For those in the FCPA world I would like to focus on one aspect of the court’s ruling: consistency in discipline. In Brady’s appeal, the court was highly critical of the fact that the NFL policy for discipline for first offenses involving equipment violations would result in fines rather than suspensions. Further in all previous discipline involving “equipment violations results in a fine of $5,512.” The NFL suspended Brady for four games with an attendant loss of salary at approximately $1 million.
Under any FCPA compliance program, discipline must not only be administered fairly; it must be administered uniformly across the company for the violation of any compliance policy. Simply put, if you are going to fire employees in South America for lying on their expense reports, you have to fire them in North America for the same offense. It cannot matter that the North American employee is a friend of yours, or worse yet a “high producer.” Failure to administer discipline uniformly will destroy any vestige of credibility that you may have developed.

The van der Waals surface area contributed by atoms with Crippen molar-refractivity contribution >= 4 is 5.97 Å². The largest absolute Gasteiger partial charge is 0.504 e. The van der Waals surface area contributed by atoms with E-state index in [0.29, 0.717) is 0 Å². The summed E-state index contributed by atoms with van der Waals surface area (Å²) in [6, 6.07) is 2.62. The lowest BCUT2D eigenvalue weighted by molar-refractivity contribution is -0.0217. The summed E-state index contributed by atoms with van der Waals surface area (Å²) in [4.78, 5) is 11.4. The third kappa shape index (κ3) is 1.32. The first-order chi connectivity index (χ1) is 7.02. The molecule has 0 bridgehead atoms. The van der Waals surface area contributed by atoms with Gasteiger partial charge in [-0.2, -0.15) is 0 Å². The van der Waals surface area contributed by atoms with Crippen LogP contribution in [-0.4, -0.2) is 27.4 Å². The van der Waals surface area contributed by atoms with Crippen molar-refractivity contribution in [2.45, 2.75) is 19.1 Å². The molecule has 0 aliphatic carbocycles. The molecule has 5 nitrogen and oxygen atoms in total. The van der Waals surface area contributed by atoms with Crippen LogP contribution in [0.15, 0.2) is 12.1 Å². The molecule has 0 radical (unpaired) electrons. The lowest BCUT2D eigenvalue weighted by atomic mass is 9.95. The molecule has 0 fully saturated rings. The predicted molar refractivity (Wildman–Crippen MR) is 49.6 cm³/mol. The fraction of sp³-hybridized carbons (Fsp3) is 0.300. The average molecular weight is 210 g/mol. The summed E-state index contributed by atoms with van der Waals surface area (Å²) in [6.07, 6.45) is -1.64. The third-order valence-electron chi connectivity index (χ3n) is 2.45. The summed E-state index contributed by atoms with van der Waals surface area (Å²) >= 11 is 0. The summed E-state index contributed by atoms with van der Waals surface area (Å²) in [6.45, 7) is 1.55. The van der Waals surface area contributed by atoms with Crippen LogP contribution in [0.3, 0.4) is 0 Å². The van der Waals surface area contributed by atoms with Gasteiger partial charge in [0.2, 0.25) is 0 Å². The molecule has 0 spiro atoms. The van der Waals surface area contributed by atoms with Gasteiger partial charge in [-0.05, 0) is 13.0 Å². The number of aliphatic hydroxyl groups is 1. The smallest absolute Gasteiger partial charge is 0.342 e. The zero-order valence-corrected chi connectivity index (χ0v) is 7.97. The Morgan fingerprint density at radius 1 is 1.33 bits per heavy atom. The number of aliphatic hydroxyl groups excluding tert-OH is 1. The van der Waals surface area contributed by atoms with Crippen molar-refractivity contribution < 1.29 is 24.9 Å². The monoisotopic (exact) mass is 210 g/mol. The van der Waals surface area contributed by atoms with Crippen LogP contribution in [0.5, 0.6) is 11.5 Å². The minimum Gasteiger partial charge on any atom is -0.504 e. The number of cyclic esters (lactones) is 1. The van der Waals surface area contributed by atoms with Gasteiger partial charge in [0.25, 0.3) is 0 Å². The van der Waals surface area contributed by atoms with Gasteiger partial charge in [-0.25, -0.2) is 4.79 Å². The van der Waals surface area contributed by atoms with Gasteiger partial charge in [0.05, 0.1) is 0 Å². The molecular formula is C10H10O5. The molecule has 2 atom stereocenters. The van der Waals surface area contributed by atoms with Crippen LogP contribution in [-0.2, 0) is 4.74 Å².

In addition to discipline, which may be administered after the completion of any compliance investigation, you must also place compliance firmly as a part of ongoing employee evaluations and promotions. If your company is seen to advance and reward only employees who achieve their numbers by whatever means necessary, other employees will take note and it will be understood what management evaluates, and rewards, employees upon.
I have often heard the (anecdotal) tale about some Far East Region Manager, which goes along the lines of, “If I violated the Code of Conduct I may or may not get caught. If I get caught I may or may not be disciplined. If I miss my numbers for two quarters, I will be fired.” If this is what other employees believe about how they are evaluated and the basis for promotion, you have lost the compliance battle.